In the movie “Men in Black,” Tommy Lee Jones explains to Will Smith how for decades there have been aliens living on the planet just trying to make a better life for themselves. Will Smith asks him why the world doesn’t know about them. He asks him “Why the big secret? People are smart? They can handle it?” At which time Jones responds, “A person is smart. People are dumb, panicky, dangerous animals and you know it!” Jones was making a point that the smaller the group, the better the understanding; the larger the group, the more problems exist that could lead to disaster.

And yet it can take one person within a large group to light a spark that can lead all of us to catastrophe, no matter how close or how far we are to that spark. It is as if we wake up one morning, shake the cobwebs from our head, look outside the window and say to ourselves, “How did we get here?” As we start looking around, we remember some of the things that have happened: Governments not working, elected leaders pointing fingers at each other as to who is to blame, activists coming to a peaceable demonstration acting as agitators; children being slaughtered in churches and schools because of their creed or the color of their skin or the country of their families origin; and those that we entrusted to bring us this information honestly and without bias are pushed aside-called “fake news”-and replaced by those whose agendas are far less than trustworthy and will only report one side of an issue. All this because of the demands of the People-those “dumb, panicky dangerous animals” –who want it that way so they can keep feeding their own biases claiming them to be the one and only truth.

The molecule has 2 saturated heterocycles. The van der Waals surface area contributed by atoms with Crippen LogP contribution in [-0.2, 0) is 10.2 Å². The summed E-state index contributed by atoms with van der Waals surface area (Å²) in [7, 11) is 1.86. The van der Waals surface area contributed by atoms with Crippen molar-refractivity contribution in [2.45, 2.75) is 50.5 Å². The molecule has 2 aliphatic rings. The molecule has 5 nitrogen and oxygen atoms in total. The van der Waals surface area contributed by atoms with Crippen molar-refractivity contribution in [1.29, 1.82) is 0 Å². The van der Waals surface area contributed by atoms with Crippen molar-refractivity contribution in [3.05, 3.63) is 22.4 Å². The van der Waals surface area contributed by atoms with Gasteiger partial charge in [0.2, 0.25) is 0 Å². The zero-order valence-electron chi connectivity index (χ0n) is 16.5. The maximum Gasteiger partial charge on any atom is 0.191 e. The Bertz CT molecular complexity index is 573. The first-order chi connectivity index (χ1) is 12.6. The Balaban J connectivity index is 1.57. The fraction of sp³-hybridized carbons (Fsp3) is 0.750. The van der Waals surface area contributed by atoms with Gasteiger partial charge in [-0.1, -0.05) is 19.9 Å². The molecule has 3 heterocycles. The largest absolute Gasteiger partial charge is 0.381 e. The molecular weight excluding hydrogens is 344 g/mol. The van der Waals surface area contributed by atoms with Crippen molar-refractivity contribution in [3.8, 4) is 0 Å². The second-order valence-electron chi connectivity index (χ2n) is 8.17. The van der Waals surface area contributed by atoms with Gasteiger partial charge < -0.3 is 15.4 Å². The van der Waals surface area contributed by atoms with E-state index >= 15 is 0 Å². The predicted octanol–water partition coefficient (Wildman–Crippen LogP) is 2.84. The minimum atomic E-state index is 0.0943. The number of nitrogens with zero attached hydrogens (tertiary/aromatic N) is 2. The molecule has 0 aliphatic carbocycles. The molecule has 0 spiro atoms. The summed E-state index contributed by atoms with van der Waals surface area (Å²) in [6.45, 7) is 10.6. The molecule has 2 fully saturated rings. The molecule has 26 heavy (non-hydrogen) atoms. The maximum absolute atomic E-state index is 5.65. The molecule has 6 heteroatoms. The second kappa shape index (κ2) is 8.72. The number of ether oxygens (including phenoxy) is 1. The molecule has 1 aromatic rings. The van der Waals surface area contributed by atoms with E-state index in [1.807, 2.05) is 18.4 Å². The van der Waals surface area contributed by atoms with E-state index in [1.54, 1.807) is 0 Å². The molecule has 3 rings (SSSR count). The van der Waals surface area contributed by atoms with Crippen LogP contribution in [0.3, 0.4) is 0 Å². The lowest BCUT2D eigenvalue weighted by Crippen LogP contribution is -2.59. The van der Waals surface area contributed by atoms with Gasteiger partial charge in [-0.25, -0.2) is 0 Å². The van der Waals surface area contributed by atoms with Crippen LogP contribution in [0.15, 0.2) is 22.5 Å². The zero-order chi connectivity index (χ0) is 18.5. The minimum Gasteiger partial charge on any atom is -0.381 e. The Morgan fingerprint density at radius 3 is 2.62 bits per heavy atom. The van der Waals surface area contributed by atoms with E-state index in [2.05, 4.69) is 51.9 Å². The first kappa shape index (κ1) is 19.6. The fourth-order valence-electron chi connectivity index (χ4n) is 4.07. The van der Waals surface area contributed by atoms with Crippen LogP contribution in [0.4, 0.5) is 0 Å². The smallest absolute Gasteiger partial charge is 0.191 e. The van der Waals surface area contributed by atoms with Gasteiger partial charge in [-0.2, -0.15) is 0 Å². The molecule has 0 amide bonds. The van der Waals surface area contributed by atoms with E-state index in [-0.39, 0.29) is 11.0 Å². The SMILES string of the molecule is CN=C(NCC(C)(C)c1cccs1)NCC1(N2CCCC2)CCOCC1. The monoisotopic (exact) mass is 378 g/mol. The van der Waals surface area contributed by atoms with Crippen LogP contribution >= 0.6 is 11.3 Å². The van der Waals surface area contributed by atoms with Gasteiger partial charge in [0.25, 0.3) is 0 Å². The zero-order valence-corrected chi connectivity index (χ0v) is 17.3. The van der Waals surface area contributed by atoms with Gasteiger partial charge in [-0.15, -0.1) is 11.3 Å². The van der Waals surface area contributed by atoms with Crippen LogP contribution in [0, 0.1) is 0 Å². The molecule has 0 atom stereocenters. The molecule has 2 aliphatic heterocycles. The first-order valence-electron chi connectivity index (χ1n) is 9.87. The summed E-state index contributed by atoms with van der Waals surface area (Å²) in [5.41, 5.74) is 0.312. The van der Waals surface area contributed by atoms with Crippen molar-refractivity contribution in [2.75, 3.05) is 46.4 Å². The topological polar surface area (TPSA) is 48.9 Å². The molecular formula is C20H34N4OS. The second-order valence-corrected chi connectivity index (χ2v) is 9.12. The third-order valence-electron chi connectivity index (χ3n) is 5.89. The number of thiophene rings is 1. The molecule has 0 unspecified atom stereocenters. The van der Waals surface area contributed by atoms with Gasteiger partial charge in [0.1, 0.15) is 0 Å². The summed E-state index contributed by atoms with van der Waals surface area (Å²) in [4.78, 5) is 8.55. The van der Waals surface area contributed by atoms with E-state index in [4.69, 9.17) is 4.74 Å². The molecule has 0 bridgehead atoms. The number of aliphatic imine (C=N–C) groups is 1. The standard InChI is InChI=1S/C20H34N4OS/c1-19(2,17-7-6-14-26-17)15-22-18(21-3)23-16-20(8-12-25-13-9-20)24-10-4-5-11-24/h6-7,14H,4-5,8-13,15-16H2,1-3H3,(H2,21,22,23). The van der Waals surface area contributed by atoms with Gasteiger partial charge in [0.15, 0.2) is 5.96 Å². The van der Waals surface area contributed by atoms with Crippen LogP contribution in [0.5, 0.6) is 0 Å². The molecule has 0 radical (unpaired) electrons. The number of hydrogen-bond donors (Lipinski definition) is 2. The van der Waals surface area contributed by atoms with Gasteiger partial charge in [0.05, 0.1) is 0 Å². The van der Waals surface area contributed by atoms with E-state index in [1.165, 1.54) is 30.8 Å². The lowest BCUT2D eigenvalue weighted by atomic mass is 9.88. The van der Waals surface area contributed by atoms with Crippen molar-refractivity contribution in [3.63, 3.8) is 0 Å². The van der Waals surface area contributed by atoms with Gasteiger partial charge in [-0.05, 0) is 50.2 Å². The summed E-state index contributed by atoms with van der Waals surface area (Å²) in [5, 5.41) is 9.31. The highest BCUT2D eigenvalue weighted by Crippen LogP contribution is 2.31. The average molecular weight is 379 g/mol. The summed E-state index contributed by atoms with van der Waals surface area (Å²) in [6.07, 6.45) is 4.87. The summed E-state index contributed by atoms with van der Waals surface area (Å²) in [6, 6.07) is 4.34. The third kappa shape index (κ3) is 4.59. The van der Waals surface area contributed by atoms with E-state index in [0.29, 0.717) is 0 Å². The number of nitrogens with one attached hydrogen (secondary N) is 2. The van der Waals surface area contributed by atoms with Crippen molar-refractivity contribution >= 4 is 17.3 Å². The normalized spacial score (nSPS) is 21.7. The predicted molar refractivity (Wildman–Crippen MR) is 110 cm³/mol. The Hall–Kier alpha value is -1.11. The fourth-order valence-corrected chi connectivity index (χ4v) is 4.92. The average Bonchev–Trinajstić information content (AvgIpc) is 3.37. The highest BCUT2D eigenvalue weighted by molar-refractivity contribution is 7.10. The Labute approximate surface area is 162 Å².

At the start of Jesus’ ministry, he encountered a similar situation brewing amongst his Father’s Chosen People. Debates began as to who truly understand the Word of God and which leader should they follow so that their former importance in the world could be restored. Prior to the start of the 6th Chapter of The Gospel of St. Luke, Jesus was being questioned on his actions because they did not follow one tradition or another. His interpretation of the Scriptures was as one who spoke with authority, not merely an interpreter of the Law and the Prophets. His message had a meaning as if he wrote them down himself. He was healing people and casting out demons as if these infirmities obeyed his touch. Nothing that was evil or sinful in the eyes of the Jews was a match for this itinerant preacher from Nazareth.